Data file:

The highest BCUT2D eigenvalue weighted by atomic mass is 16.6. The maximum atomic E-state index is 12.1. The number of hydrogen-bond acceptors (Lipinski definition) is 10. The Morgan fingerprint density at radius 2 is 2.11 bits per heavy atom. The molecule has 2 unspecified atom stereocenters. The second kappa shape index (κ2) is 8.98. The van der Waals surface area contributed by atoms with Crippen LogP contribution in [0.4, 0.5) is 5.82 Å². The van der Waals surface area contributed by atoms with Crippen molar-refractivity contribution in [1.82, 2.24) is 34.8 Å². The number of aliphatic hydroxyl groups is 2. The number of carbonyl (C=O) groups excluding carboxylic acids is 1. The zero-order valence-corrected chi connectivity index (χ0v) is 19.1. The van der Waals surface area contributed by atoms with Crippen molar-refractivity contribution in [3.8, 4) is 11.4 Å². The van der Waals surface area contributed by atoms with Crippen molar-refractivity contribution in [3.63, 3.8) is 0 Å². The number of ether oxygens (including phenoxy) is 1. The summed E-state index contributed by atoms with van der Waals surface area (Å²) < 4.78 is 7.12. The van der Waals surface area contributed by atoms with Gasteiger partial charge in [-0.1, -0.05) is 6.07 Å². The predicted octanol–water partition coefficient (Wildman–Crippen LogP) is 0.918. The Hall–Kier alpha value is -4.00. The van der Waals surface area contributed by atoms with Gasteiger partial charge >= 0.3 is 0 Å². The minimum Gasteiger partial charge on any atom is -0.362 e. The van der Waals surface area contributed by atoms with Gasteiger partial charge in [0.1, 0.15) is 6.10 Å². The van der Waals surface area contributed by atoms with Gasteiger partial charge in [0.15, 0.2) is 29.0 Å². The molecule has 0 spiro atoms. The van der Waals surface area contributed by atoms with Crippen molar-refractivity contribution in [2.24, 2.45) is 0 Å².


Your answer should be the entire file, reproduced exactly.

The highest BCUT2D eigenvalue weighted by atomic mass is 16.6. The maximum atomic E-state index is 12.1. The number of hydrogen-bond acceptors (Lipinski definition) is 10. The Morgan fingerprint density at radius 2 is 2.11 bits per heavy atom. The molecule has 2 unspecified atom stereocenters. The second kappa shape index (κ2) is 8.98. The van der Waals surface area contributed by atoms with Crippen LogP contribution in [0.4, 0.5) is 5.82 Å². The van der Waals surface area contributed by atoms with Crippen molar-refractivity contribution in [1.82, 2.24) is 34.8 Å². The number of aliphatic hydroxyl groups is 2. The number of carbonyl (C=O) groups excluding carboxylic acids is 1. The zero-order valence-corrected chi connectivity index (χ0v) is 19.1. The van der Waals surface area contributed by atoms with Crippen molar-refractivity contribution in [3.8, 4) is 11.4 Å². The van der Waals surface area contributed by atoms with Crippen molar-refractivity contribution in [3.63, 3.8) is 0 Å². The number of ether oxygens (including phenoxy) is 1. The summed E-state index contributed by atoms with van der Waals surface area (Å²) < 4.78 is 7.12. The van der Waals surface area contributed by atoms with Gasteiger partial charge in [-0.1, -0.05) is 6.07 Å². The predicted octanol–water partition coefficient (Wildman–Crippen LogP) is 0.918. The Hall–Kier alpha value is -4.00. The van der Waals surface area contributed by atoms with Gasteiger partial charge >= 0.3 is 0 Å². The minimum Gasteiger partial charge on any atom is -0.362 e. The van der Waals surface area contributed by atoms with Gasteiger partial charge in [0.1, 0.15) is 6.10 Å². The van der Waals surface area contributed by atoms with Gasteiger partial charge in [0.15, 0.2) is 29.0 Å². The molecule has 0 spiro atoms. The van der Waals surface area contributed by atoms with Crippen molar-refractivity contribution in [2.24, 2.45) is 0 Å².